Feds Ban Ranbaxy Generics

Special Feature

Imports of more than 30 generic drugs made by India's Ranbaxy Laboratories have been banned by the Food and Drug Administration, citing concerns about the safety of the company's production processes. The FDA also noted that it would not approve applications for any drugs that listed the Ranbaxy plants as a source of ingredients.

Imports of more than 30 generic drugs made by India’s Ranbaxy Laboratories have been banned by the Food and Drug Administration, citing concerns about the safety of the company’s production processes. The FDA also noted that it would not approve applications for any drugs that listed the Ranbaxy plants as a source of ingredients.

Some Washington observers see the FDA action as a response to criticism by lawmakers that it has acted too slowly against the company. Agency inspectors first uncovered quality violations at Ranbaxy plants in February of 2006, but until recently claimed that the problems did not justify an import ban.

Although the FDA found no evidence of unsafe drugs in the US, it said that it acted because of the “seriousness and extent” of the violations of safety standards at Ranbaxy’s plants. The ban will affect imports of generic versions of Zocor, Zantac, the herpes drug Acyclovir, and several AIDS medications. The agency noted that there should be no shortages of medicines, since other generic drug makers are able to step in to provide the drugs. The FDA did make an exception for Ganciclovir, a key AIDS medication, to avoid a possible shortage. Ranbaxy is the only supplier of the drug in the US.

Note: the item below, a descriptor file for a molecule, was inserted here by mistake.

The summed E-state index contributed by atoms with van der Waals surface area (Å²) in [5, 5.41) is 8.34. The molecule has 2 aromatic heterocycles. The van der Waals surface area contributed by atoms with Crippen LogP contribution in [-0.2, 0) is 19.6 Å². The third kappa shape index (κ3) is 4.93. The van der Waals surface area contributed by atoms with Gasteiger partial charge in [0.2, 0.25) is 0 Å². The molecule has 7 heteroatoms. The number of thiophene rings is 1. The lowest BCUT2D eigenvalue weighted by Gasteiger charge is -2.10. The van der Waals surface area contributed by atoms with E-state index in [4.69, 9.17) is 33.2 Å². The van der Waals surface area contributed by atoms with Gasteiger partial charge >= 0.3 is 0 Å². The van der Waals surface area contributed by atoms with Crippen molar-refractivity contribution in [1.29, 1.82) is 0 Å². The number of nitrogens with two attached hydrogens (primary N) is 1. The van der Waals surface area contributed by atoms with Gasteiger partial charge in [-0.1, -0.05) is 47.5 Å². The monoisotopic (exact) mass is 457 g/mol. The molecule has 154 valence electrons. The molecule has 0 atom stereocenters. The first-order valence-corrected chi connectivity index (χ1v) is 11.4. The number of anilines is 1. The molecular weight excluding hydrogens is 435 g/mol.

With worldwide sales of $1.62 billion last year, including $400 million in the US, Ranbaxy is India’s largest drug maker and among the largest manufacturers of generic drugs in the world. The company is also the subject of a probe by the US Department of Justice involving charges that it made substandard generic drugs.